• Jake
    • Wed 2 Mar 2005 07:12

    Thanks guys!

    Mark. I'll have a word with him. Cheers.

    YoGi. Looks like I might have to revert to LS if I can't get to the bottom of this. Doh!

    Johann. Thanks. I'd not thought of this.

    Marcos. Brilliant. This should make it all a little simpler.

    I can't use the <meta> tag to set the cookie though, as this relied on sending HTML content back to teh browser. In this case we simply POST to the server which use the response *headers* to return a redirect instruction and bits like set-cookie in this case. No actual HTML is returned, so it has to be done in the headers. Looks like a WQS might be my best bet.

    • avatar
    • Karen
    • Wed 2 Mar 2005 08:09

    If you need another resource, there is an article in THE VIEW, September/October 2004, "How to Develop a Secure App..." by Page Nix, about a website application involving cookies.

    We utilized the code quite nicely in one of our apps, and the detail and explanation of cookie setting and handling were very good. Worth a read or a download of the sample database even if you go another way.

    • avatar
    • Brian Miller
    • Wed 2 Mar 2005 08:42

    This seems like a good place to watch the network stream with ethereal, and see what's really happening.

    • avatar
    • Jake
    • Wed 2 Mar 2005 10:17

    I was using my in-built IE sniffer Brian. This is how I knew that Domino was setting the cookie header multiple times and in the wrong order. Very weird behaviour. I'll mention it tomorrow, but won't dwell on it, as the situation is soooo obscure it's hardly worth it.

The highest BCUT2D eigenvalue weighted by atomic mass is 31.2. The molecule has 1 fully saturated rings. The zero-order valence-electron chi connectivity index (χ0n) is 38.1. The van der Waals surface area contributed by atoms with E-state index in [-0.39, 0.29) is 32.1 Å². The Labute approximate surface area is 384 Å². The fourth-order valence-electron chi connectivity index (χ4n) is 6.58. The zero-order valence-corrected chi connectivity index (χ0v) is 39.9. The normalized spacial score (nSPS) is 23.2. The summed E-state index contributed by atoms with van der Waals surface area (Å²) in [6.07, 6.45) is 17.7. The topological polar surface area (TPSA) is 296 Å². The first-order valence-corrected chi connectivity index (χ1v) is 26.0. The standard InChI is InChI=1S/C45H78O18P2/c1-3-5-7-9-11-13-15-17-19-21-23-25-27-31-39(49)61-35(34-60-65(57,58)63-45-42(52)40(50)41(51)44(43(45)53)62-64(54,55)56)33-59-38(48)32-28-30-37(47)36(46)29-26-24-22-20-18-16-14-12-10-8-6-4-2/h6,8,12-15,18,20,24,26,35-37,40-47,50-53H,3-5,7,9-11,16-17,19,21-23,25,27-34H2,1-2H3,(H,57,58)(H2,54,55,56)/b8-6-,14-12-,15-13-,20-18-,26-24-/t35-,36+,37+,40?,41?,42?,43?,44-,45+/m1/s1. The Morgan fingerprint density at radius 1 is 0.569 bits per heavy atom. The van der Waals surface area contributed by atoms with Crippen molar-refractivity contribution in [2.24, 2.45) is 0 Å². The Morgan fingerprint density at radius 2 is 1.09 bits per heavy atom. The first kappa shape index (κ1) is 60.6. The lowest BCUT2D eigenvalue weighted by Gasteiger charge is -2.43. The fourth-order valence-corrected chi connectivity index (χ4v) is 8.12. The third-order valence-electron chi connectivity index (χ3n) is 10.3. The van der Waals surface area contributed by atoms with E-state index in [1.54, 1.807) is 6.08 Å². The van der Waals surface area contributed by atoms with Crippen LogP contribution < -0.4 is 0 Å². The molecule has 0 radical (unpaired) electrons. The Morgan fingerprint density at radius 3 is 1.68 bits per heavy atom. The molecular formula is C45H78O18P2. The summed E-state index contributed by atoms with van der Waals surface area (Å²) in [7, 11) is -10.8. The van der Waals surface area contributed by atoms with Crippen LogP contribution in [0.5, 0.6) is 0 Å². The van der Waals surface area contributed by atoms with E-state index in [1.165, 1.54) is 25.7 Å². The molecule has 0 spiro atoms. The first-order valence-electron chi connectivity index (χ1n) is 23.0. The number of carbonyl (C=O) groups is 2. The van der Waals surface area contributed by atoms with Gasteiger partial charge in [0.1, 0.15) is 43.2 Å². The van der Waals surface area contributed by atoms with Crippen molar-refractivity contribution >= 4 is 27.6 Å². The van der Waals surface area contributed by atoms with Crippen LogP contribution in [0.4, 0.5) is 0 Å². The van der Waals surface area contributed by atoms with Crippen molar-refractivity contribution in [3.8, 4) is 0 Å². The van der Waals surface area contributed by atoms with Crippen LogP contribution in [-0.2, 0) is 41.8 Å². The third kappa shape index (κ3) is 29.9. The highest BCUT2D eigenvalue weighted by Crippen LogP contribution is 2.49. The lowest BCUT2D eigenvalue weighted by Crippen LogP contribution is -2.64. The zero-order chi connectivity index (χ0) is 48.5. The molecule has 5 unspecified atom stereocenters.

• avatar
    • Mike
    • Wed 2 Mar 2005 10:51

    Hi Jake -

    Allow me to ask the stupid question. What is the motivation behind completely eliminating javascript?

    -- Mike

    • avatar
    • Jake
    • Wed 2 Mar 2005 11:09

    Mike. Pig-headed-ness mainly. I go through phases. At the moment it's a "keep it simple so it's pure and accessible" phase. I just like the idea that everything relies on the server (i.e. my code) and not on the user having JavaScript enabled. In short - there's real no reason. I know most of you guys aren't short-sighted, using out-dated browsers or likely to disable JS. It's all good practice though.

    If you use code on the server in order to create Cookies you test it once. If you use JavaScript you have to test and re-develop it as many times as browser the code fails on.

  2. Another issue you may run into with @SetHTTPHeader: If the length of the value is longer than 80-something characters Domino INSERTS A LINEBREAK CHARACTER. It's quite common to have a cookie this long when using persistent vs session cookies.

    For example this call:

    @SetHttpHeader( "Set-Cookie"; "test=cn%3DMarcin%20Szczepanski%2Fo%3Dtest%2Fou%3DtestInc;expires=Mon, 7-Mar-2005 00:00:00 GMT;path=/;");

    This call will end up with a line break after the "2005" which will mean the cookie will not get set correctly. On the other hand, this call:

    @SetHttpHeader( "Set-Cookie"; "test=foo;expires=Mon, 7-Mar-2005 00:00:00 GMT;path=/;");

    Is fine as it's not long enough to be affected. I managed to replicate this issue up to 6.5.3.

    • avatar
    • Jake
    • Wed 2 Mar 2005 17:14

    Thanks for the info Marcin. Why can't they do anything right? ;o)